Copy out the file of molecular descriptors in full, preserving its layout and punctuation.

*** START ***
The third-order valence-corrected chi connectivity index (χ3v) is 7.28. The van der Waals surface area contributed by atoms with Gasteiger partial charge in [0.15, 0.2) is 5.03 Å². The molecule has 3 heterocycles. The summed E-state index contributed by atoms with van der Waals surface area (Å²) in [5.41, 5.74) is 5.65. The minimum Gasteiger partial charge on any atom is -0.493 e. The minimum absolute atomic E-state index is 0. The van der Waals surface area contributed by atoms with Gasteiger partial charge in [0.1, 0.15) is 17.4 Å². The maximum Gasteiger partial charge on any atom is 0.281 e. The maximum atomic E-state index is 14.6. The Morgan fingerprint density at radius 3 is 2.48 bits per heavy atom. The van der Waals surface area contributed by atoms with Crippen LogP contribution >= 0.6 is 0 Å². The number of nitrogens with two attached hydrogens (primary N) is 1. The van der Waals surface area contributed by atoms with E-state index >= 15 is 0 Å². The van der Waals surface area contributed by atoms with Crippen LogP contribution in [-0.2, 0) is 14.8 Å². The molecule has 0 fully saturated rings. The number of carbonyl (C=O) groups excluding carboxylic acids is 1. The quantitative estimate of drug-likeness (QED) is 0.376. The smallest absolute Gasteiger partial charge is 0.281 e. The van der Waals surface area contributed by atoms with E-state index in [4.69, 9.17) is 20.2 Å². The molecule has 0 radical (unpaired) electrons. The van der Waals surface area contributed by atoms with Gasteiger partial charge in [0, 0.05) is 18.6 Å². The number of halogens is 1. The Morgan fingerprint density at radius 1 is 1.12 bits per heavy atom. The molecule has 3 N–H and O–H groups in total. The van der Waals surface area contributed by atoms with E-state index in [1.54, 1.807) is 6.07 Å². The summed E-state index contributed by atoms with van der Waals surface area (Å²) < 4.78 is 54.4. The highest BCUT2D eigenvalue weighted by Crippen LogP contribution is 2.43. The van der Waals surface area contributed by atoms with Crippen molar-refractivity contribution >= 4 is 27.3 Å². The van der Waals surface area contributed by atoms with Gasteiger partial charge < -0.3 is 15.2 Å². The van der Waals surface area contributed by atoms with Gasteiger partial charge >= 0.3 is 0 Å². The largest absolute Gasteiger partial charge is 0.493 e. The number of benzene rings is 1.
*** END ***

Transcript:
The third-order valence-corrected chi connectivity index (χ3v) is 7.28. The van der Waals surface area contributed by atoms with Gasteiger partial charge in [0.15, 0.2) is 5.03 Å². The molecule has 3 heterocycles. The summed E-state index contributed by atoms with van der Waals surface area (Å²) in [5.41, 5.74) is 5.65. The minimum Gasteiger partial charge on any atom is -0.493 e. The minimum absolute atomic E-state index is 0. The van der Waals surface area contributed by atoms with Gasteiger partial charge in [0.1, 0.15) is 17.4 Å². The maximum Gasteiger partial charge on any atom is 0.281 e. The maximum atomic E-state index is 14.6. The Morgan fingerprint density at radius 3 is 2.48 bits per heavy atom. The van der Waals surface area contributed by atoms with Crippen LogP contribution >= 0.6 is 0 Å². The number of nitrogens with two attached hydrogens (primary N) is 1. The van der Waals surface area contributed by atoms with E-state index >= 15 is 0 Å². The van der Waals surface area contributed by atoms with Crippen LogP contribution in [-0.2, 0) is 14.8 Å². The molecule has 0 fully saturated rings. The number of carbonyl (C=O) groups excluding carboxylic acids is 1. The quantitative estimate of drug-likeness (QED) is 0.376. The smallest absolute Gasteiger partial charge is 0.281 e. The van der Waals surface area contributed by atoms with E-state index in [4.69, 9.17) is 20.2 Å². The molecule has 0 radical (unpaired) electrons. The van der Waals surface area contributed by atoms with Gasteiger partial charge in [0, 0.05) is 18.6 Å². The number of halogens is 1. The Morgan fingerprint density at radius 1 is 1.12 bits per heavy atom. The molecule has 3 N–H and O–H groups in total. The van der Waals surface area contributed by atoms with E-state index in [1.54, 1.807) is 6.07 Å². The summed E-state index contributed by atoms with van der Waals surface area (Å²) < 4.78 is 54.4. The highest BCUT2D eigenvalue weighted by Crippen LogP contribution is 2.43. The van der Waals surface area contributed by atoms with Crippen molar-refractivity contribution >= 4 is 27.3 Å². The van der Waals surface area contributed by atoms with Gasteiger partial charge < -0.3 is 15.2 Å². The van der Waals surface area contributed by atoms with Gasteiger partial charge >= 0.3 is 0 Å². The largest absolute Gasteiger partial charge is 0.493 e. The number of benzene rings is 1.